Pancreatic Cancer and Sphingolipids

  • Samy A. F. Morad
  • Myles C. CabotEmail author


Sphingolipid metabolism is an area of cancer science that has recently risen to prominence in the laboratory and in the clinical arena. This is because ceramide, the aliphatic backbone of sphingolipids, can act as a powerful tumor censor; a favorable attribute. However, cancer cells are equipped to efficiently inactivate ceramide via various metabolic routes: glycosylation to form glucosylceramide, and hydrolysis, which generates sphingosine and then, through the action of sphingosine kinase, sphingosine 1-phosphate, a tumor cell mitogen. These actions severely blunt ceramide anticancer properties, thwarting potential utility in treatment, and pancreatic cancer, a drug resistant, severely aggressive malignancy, is no exception. In this chapter we will review pancreatic cancer epidemiology, classical treatment options, and progression, and survey sphingolipid metabolism in pancreatic cancer as it relates to the action and efficacy of anticancer drugs. The work will conclude with ideas on how targeting ceramide metabolism could reveal new vulnerabilities for countering growth of this intractable malignancy.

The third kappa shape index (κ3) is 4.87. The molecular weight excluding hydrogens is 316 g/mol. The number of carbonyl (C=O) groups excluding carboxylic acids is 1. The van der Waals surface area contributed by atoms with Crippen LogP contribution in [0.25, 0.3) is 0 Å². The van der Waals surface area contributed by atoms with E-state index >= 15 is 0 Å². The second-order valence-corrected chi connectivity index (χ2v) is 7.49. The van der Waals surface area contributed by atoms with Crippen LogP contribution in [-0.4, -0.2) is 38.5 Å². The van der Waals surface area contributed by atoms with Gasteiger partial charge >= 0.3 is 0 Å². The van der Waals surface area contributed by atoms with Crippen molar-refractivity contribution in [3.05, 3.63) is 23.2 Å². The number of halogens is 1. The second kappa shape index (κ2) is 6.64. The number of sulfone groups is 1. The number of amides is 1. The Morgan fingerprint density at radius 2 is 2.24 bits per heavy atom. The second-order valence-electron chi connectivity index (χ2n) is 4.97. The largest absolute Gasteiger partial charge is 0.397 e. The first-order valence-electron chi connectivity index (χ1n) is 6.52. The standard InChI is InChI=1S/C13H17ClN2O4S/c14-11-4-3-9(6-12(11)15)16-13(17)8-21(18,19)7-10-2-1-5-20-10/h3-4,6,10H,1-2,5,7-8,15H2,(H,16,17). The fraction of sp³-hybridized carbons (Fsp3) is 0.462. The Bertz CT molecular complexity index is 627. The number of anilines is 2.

Pancreatic cancer Ceramide Sphingolipids Ceramide metabolism Ceramidase Glucosylceramide Glucosylceramide synthase Sphingomyelin Sphingomyelinase C6-ceramide 


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Copyright information

© Springer International Publishing Switzerland 2015

Authors and Affiliations

  1. 1.Department of Biochemistry and Molecular Biology, Brody School of Medicine, East Carolina Diabetes and Obesity InstituteEast Carolina UniversityGreenvilleUSA
  2. 2.Department of Pharmacology, Faculty of Veterinary MedicineSouth Valley UniversityQenaEgypt

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